Religion and American politics have always had a tortured relationship. Thomas Jefferson's great contribution was to recognize the corrosive impact that partisan religious beliefs can play in government, and he tried his best to separate out civil governance from religious activities. He largely failed.
Religion and government is currently in the news because the Republican candidate is a Mormon. This in itself is not and should not be an issue, the religion of a candidate is irrelevant in his qualifications for office and if an office holder is true to the Constitution it will not be an issue. The generosity and ethics of Mormons is to be greatly admired. But many people do not believe this, and because the Republican nominee is a Mormon the issue of his religious beliefs continue to be a factor in the Presidential race.
It is of course possible to be a Mormon and not have one’s religious beliefs intrude in government. Sen. Harry Reid, (D, Nv) has been the Senate Majority leader and while he is a Mormon that fact is unknown to most voters because he keeps his beliefs separate from his role as a major government official. With Mr. Romney, no one is sure. While as Governor of
Massachusetts Mr. Romney
did lead a non-sectarian policy, the Presidential race has
brought his beliefs and practices into question. Specifically, does Mr. Romney practice of his
religion provide insight into the type of President he would be.
In what is clearly another one of those planted stories designed to use the press to boost a candidate, the New York Times discusses Mr. Romney’s actions with respect to his religion.
But dozens of the candidate’s friends, fellow church members and relatives describe a man whose faith is his design for living. The church is by no means his only influence, and its impact cannot be fully untangled from that of his family, which is also steeped in Mormonism.
But being a Latter-day Saint is “at the center of who he really is, if you scrape everything else off,” said Randy Sorensen, who worshiped with Mr. Romney in church.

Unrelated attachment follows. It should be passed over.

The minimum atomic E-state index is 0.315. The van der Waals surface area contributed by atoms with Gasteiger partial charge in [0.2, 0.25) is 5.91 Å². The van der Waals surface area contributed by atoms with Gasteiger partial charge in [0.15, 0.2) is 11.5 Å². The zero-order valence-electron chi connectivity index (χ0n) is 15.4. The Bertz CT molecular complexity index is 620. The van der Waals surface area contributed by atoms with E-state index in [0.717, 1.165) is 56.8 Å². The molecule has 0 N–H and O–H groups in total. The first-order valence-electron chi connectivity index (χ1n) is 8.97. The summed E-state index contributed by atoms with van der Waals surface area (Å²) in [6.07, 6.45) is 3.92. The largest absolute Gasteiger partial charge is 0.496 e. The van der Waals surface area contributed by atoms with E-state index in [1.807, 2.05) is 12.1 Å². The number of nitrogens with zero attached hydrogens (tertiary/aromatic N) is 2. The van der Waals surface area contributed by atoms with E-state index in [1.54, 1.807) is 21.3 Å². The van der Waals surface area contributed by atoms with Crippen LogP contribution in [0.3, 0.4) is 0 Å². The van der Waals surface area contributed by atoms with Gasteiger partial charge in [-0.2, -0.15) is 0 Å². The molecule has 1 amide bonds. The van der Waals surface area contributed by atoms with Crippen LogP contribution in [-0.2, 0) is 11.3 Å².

A key element in the story is Mr. Romney’s adherence to strict rules.
Mr. Romney’s penchant for rules mirrors that of his church, where he once excommunicated adulterers and sometimes discouraged mothers from working outside the home. He may have many reasons for abhorring debt, wanting to limit federal power, promoting self-reliance and stressing the unique destiny of the United States, but those are all traditionally Mormon traits as well.
And the most disturbing part of the story is this passage.
He often urged adherence even to rules that could seem overly harsh. One fellow worshiper, Justin Brown, recalled in an interview that when he was a young man leaving for his mission abroad, Mr. Romney warned him that some parameters would make no sense, but to follow them anyway and trust that they had unseen value.
Such a position may be entirely appropriate for a religious environment, but the attitude is abhorrent in a governing environment in a democracy. To blindly follow rules with no regard for their rationale, their impact or their ability to meet the goals of a society is to follow a path to totalitarianism Flexibility in the rule of law is the hallmark of a successful government, changing daily to meet the changing conditions and needs of the populace. Mr. Romney could well be the instrument of European style austerity imposed upon the United States. If he does. millions will suffer for no reason other than ideological bias on the part of government.
Given his well documented shifts in positions over the decades one may be tempted to conclude that Mr. Romney has the flexibility to adapt. One would be wrong, the shifts by Mr. Romney have been in part calculated to advance his political career and in part towards a more rigid, a more dogmatic and a more authoritarian stance. That his attitude towards religious dogma supports rather than opposes those more intolerant positions is disturbing.
The hope here is that in the coming campaign Mr. Romney demonstrates that he would govern as President of all of the people, not just those that either support his view or those upon whom he can impose his views. That is a hope, not a prediction.